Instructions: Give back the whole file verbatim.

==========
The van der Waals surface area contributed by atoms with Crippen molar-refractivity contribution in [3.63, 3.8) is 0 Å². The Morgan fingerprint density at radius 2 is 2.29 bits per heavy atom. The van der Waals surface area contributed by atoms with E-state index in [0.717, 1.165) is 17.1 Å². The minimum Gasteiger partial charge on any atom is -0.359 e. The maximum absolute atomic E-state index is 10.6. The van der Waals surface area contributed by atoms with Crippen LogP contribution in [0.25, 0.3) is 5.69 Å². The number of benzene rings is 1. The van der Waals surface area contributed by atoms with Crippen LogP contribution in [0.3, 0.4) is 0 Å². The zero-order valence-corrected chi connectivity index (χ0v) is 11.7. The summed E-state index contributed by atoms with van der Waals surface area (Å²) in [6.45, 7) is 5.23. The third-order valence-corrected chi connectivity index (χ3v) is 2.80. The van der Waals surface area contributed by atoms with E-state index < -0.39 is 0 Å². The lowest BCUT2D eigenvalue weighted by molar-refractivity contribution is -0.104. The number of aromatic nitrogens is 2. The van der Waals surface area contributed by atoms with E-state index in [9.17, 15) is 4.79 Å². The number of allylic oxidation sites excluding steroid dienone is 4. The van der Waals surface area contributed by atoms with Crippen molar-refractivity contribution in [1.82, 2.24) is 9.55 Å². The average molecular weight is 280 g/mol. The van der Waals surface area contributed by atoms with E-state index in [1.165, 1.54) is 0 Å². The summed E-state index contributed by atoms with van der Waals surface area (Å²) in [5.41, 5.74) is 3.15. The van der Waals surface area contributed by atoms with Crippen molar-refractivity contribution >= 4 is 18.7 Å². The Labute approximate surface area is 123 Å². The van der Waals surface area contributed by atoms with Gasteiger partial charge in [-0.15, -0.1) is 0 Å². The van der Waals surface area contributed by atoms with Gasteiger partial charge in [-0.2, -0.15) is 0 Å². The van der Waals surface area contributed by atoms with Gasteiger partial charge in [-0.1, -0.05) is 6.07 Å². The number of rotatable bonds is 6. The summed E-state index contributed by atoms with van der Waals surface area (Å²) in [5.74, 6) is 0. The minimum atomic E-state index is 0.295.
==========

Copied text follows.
The van der Waals surface area contributed by atoms with Crippen molar-refractivity contribution in [3.63, 3.8) is 0 Å². The Morgan fingerprint density at radius 2 is 2.29 bits per heavy atom. The van der Waals surface area contributed by atoms with E-state index in [0.717, 1.165) is 17.1 Å². The minimum Gasteiger partial charge on any atom is -0.359 e. The maximum absolute atomic E-state index is 10.6. The van der Waals surface area contributed by atoms with Crippen LogP contribution in [0.25, 0.3) is 5.69 Å². The number of benzene rings is 1. The van der Waals surface area contributed by atoms with Crippen LogP contribution in [0.3, 0.4) is 0 Å². The zero-order valence-corrected chi connectivity index (χ0v) is 11.7. The summed E-state index contributed by atoms with van der Waals surface area (Å²) in [6.45, 7) is 5.23. The third-order valence-corrected chi connectivity index (χ3v) is 2.80. The van der Waals surface area contributed by atoms with E-state index < -0.39 is 0 Å². The lowest BCUT2D eigenvalue weighted by molar-refractivity contribution is -0.104. The number of aromatic nitrogens is 2. The van der Waals surface area contributed by atoms with E-state index in [9.17, 15) is 4.79 Å². The number of allylic oxidation sites excluding steroid dienone is 4. The van der Waals surface area contributed by atoms with Crippen molar-refractivity contribution in [1.82, 2.24) is 9.55 Å². The average molecular weight is 280 g/mol. The van der Waals surface area contributed by atoms with E-state index in [1.165, 1.54) is 0 Å². The summed E-state index contributed by atoms with van der Waals surface area (Å²) in [5.41, 5.74) is 3.15. The van der Waals surface area contributed by atoms with Crippen molar-refractivity contribution >= 4 is 18.7 Å². The Labute approximate surface area is 123 Å². The van der Waals surface area contributed by atoms with Gasteiger partial charge in [-0.15, -0.1) is 0 Å². The van der Waals surface area contributed by atoms with Gasteiger partial charge in [-0.2, -0.15) is 0 Å². The van der Waals surface area contributed by atoms with Gasteiger partial charge in [-0.1, -0.05) is 6.07 Å². The number of rotatable bonds is 6. The summed E-state index contributed by atoms with van der Waals surface area (Å²) in [5.74, 6) is 0. The minimum atomic E-state index is 0.295.